Key clinical point: Abdominal ultrasonography (US) blind spots affect the initially detected hepatocellular carcinoma (HCC) tumor size, treatment strategy, and overall survival (OS) in patients with HCC who undergo regular surveillance.
Major finding: A significantly higher proportion of HCC tumors >2 cm were detected in blind vs non-blind spots (60.3% vs 47.1%; P = .001), with most being treated with hepatectomy ( P < .001) vs radiofrequency ablation, respectively. Patients with HCC located in a blind spot in the US-detected vs US-missed group had a significantly better OS ( P = .008).
Study details: This retrospective study included 1289 patients who underwent 6-month interval surveillance using US and serum alpha-fetoprotein and were eventually diagnosed with single-nodular Barcelona Clinic Liver Cancer stage 0-A HCC that was detected (n = 1062) or missed (n = 227) by US.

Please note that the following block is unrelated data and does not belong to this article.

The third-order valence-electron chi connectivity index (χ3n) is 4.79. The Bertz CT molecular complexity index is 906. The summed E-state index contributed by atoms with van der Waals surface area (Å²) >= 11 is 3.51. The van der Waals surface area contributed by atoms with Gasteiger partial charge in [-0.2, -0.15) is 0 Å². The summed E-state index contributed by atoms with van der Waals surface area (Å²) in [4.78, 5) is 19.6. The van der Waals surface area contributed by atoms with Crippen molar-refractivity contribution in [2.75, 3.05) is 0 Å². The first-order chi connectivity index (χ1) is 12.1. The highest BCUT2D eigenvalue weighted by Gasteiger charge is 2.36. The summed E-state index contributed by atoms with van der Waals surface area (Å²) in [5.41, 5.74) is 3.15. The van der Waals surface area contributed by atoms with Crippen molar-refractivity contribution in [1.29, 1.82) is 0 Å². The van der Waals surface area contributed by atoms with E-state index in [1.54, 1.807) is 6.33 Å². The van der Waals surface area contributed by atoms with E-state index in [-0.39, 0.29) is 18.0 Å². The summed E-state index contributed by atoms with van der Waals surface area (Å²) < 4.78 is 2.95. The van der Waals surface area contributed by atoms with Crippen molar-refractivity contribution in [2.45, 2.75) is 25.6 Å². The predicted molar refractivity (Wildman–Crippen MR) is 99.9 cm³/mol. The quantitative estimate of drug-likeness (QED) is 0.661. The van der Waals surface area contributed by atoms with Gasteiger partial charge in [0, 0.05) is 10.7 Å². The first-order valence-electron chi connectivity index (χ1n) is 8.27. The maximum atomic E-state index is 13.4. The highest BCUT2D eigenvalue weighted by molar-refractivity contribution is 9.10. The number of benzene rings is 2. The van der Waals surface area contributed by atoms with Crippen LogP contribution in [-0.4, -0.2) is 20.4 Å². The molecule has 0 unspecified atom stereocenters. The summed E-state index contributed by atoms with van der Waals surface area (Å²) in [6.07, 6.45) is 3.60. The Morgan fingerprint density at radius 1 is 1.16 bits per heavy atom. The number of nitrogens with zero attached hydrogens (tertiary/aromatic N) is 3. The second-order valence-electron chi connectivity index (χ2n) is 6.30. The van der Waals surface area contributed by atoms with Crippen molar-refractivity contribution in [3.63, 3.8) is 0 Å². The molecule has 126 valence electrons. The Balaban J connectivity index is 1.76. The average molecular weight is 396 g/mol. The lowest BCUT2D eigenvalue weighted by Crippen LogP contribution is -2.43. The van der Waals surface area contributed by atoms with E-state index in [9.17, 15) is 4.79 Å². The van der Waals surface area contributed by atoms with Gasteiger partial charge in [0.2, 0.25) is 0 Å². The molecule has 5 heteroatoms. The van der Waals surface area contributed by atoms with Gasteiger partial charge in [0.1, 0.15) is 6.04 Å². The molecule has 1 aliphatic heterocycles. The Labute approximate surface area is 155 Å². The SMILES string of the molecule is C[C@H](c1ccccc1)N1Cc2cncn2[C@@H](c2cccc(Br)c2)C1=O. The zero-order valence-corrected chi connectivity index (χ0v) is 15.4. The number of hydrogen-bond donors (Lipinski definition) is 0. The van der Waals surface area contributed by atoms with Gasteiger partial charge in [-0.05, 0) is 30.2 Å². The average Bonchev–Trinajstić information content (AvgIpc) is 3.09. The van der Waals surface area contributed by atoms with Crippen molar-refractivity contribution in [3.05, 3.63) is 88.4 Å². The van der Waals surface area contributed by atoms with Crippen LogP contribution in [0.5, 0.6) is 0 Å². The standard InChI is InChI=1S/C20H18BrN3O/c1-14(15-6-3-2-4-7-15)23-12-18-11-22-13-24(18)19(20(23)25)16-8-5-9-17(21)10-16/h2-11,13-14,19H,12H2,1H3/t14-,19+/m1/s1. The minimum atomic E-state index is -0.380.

Disclosures: This study was supported by a grant from the Medical Science Research Institute, Kyung Hee University Hospital at Gangdong, South Korea. The authors declared no conflicts of interest.
Source: Lee J, Park SB, et al. Impact of ultrasonographic blind spots for early-stage hepatocellular carcinoma during surveillance. PLoS One. 2022;17(9):e0274747 (Sep 16). Doi: 10.1371/journal.pone.0274747